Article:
In short, I don’t know how to verify the economics of its project.
I used to assume that (pre-)feasibility studies can be trusted to some degree. However, I looked into Consolidated Thompson’s technical reports on the Bloom Lake project and then I looked at Cliffs’ numbers– there is a huge discrepancy. The technical reports show operating costs of around $30-31/ton (see page 135 of the PDF for operating costs) while Cliffs is currently reporting cash costs around $85-90/ton. So now I feel like I really don’t know what I’m doing… it seems like you can’t take anything seriously when it comes to juniors.
Previously, I made a post about Energold where I said that there was some pretty fishy accounting going on. Shame on me for making snap judgements.
Mines are a depleting resource. Usually you mine the most economic ore first. This causes the economics of the mine to get worse and worse as the mine ages. Yukon Nevada owns the Jerritt Canyon project which is on its last legs. Not surprisingly, its economics have gotten worse and worse.
Some value investors see value in Yukon Nevada (see VIC writeup). I disagree. The mine has negative cash flow and therefore is not making money. It will probably lose even more money in the future and it should be closed. That’s the reason why it was recently closed. Continue reading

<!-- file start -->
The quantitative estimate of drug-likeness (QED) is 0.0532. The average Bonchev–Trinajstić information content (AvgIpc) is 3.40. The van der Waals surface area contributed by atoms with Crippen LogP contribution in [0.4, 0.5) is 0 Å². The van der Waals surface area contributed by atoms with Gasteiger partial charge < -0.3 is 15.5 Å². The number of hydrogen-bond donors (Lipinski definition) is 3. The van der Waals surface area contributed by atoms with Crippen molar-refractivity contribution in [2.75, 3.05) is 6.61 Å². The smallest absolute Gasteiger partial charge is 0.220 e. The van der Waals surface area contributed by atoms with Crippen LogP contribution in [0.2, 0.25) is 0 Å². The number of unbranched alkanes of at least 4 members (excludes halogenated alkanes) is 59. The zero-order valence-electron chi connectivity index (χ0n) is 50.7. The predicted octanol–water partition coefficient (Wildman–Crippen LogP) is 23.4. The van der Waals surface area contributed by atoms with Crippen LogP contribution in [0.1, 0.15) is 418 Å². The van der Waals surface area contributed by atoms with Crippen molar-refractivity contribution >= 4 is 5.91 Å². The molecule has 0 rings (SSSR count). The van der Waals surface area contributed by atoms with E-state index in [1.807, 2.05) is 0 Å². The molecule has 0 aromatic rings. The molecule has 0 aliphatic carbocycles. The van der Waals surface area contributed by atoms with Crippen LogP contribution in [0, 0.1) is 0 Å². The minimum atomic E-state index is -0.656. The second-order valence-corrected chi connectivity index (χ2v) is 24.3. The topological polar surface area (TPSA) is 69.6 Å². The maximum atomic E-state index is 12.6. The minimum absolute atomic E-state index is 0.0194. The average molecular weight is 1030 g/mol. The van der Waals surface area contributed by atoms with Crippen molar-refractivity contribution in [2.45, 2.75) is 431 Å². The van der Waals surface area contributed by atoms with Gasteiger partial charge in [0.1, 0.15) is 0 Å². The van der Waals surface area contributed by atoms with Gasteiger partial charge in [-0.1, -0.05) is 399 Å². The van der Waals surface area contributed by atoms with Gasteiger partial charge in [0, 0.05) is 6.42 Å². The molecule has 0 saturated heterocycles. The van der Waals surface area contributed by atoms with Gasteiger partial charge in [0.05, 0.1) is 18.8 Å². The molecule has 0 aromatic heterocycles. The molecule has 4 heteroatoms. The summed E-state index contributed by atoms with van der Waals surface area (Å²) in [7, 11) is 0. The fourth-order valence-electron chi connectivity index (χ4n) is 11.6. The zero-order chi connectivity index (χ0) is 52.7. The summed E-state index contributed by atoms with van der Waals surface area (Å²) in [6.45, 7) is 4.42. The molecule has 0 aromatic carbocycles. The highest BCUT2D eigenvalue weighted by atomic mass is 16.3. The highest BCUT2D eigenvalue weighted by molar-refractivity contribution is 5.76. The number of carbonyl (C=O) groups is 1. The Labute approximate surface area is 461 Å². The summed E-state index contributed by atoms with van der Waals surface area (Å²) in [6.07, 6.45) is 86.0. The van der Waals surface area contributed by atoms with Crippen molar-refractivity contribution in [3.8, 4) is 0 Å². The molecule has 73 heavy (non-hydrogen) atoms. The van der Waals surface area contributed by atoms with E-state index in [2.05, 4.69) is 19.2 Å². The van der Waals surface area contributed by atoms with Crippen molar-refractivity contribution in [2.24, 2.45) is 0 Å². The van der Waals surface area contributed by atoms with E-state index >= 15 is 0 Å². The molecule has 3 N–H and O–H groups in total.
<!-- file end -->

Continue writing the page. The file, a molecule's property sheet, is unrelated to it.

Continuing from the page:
Remember how Bre-X had a potential of up to 200 million ounces? Well let me introduce you to Barkerville Gold Mines. According to Barkerville’s press release, it has a “geological potential” for up to 65-90 million ounces of gold. (Cue laughter.)
Romarco Minerals is a junior exploration company that is working towards moving its flagship Haile deposit into production. Continue reading
UPDATE: This post is wrong. Please see the updated post.
Now that Ventures (see old writeup) is trading, it seems that its price is fair and not particularly undervalued. (I don’t know if I made a mistake as to Venture’s cash balance and how the cash payment on the Motorola debt was handled. Ventures may have ended up with more cash than I thought it would.)
So last time I checked, Ventures had a liquidation value of around $643M. There are roughly 28.6M shares out Ventures outstanding (both A and B, pre-rights offering; the number may be a little off due to buybacks). Ventures at $44.85 gives a market cap of $1.56B. You can divide by 0.9375 to account for the dilution from the rights offering… this gives an adjusted market cap of $1.664B.
The difference between $1.664B and $0.643B can be thought of as the discount on Ventures’ various deferred tax liabilities. That’s a $1021M discount on $2,435M of total deferred tax liabilities. To put it another way, the market is saying that the $2,435M Ventures will have to pay in tax is worth about $1,414M right now. (Or you can say that it is similar to $1,414M in debt with a 8% interest rate due in 7.06 years. Or 6% interest rate debt due in 9.3 years.)
At $20-30 I will probably get interested in Ventures. I guess I am disappointed that it is trading so high. This memo to Liberty Interactive employees suggested a trading price of $20 for LVNTA shares (“20.0 LVNTA Market Price post-distribution”). Damn you efficient markets.